Consider the verts: the in and the per,
The intro and extra, who con or who sub.
For conversation somehow to occur
Could they perhaps band into a club?

Is there an aspect of vert they can share,
Or must they endlessly animadvert?
Would they not rather rise to the dare
To talk to each other and act in concert?

Vert comes from Latin, meaning to turn
This way or that, advert or revert.
And surely it’s better to move than to yearn,
Impacted in stasis, inane and inert.

It allows us to change from the common course,
Ignore dull convention that doesn’t divert;
If a different color can profit a horse,
To humans why should it bring nothing but hurt?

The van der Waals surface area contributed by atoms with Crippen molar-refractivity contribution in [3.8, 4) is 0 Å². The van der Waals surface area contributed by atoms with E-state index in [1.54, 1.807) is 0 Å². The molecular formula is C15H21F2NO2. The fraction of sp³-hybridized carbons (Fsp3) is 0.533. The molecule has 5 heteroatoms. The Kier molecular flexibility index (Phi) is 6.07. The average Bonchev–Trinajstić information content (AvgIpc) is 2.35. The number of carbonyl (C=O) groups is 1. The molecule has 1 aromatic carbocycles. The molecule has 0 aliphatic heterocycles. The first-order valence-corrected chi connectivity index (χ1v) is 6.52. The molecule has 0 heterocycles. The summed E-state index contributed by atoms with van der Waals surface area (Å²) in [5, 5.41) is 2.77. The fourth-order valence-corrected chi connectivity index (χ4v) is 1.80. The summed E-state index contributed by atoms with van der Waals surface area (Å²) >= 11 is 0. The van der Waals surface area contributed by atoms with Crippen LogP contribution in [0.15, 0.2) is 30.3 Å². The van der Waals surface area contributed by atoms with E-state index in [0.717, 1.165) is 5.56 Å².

Will it be permanent or only a spurt?
It can turn many heads, conquer a heart.
The one thing it can’t do is to revert
To an impossible better new start.

A Message from the Editors

Receive ten digital and print issues plus a bonus issue when you subscribe to The New Criterion by August 31.

This article originally appeared in The New Criterion, Volume 26 Number 2, on page 30
Copyright © 2022 The New Criterion |